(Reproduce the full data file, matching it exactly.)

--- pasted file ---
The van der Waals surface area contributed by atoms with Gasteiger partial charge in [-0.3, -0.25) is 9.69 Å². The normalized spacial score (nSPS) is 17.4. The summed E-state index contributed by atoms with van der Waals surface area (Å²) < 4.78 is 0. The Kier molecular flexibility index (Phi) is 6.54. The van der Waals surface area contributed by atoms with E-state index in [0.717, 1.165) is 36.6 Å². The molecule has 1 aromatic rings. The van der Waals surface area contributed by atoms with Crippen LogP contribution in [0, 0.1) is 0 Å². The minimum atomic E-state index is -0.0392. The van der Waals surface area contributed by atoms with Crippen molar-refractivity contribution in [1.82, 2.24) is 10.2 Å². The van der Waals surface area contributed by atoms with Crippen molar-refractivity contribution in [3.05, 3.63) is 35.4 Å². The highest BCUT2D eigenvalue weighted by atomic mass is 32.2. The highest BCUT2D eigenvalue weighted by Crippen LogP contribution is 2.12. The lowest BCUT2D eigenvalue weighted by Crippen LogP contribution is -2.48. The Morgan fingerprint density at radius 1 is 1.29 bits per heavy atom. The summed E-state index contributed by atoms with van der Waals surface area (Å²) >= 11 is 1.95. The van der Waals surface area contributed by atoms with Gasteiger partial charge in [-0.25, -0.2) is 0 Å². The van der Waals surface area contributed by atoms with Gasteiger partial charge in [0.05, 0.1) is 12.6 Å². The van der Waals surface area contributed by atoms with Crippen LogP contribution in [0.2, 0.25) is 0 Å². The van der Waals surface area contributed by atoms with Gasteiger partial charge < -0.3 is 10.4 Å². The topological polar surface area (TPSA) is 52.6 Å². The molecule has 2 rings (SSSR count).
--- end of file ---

The van der Waals surface area contributed by atoms with Gasteiger partial charge in [-0.3, -0.25) is 9.69 Å². The normalized spacial score (nSPS) is 17.4. The summed E-state index contributed by atoms with van der Waals surface area (Å²) < 4.78 is 0. The Kier molecular flexibility index (Phi) is 6.54. The van der Waals surface area contributed by atoms with E-state index in [0.717, 1.165) is 36.6 Å². The molecule has 1 aromatic rings. The van der Waals surface area contributed by atoms with Crippen LogP contribution in [0, 0.1) is 0 Å². The minimum atomic E-state index is -0.0392. The van der Waals surface area contributed by atoms with Crippen molar-refractivity contribution in [1.82, 2.24) is 10.2 Å². The van der Waals surface area contributed by atoms with Crippen molar-refractivity contribution in [3.05, 3.63) is 35.4 Å². The highest BCUT2D eigenvalue weighted by atomic mass is 32.2. The highest BCUT2D eigenvalue weighted by Crippen LogP contribution is 2.12. The lowest BCUT2D eigenvalue weighted by Crippen LogP contribution is -2.48. The Morgan fingerprint density at radius 1 is 1.29 bits per heavy atom. The summed E-state index contributed by atoms with van der Waals surface area (Å²) >= 11 is 1.95. The van der Waals surface area contributed by atoms with Gasteiger partial charge in [-0.25, -0.2) is 0 Å². The van der Waals surface area contributed by atoms with Gasteiger partial charge in [0.05, 0.1) is 12.6 Å². The van der Waals surface area contributed by atoms with Crippen LogP contribution in [0.2, 0.25) is 0 Å². The van der Waals surface area contributed by atoms with Gasteiger partial charge < -0.3 is 10.4 Å². The topological polar surface area (TPSA) is 52.6 Å². The molecule has 2 rings (SSSR count).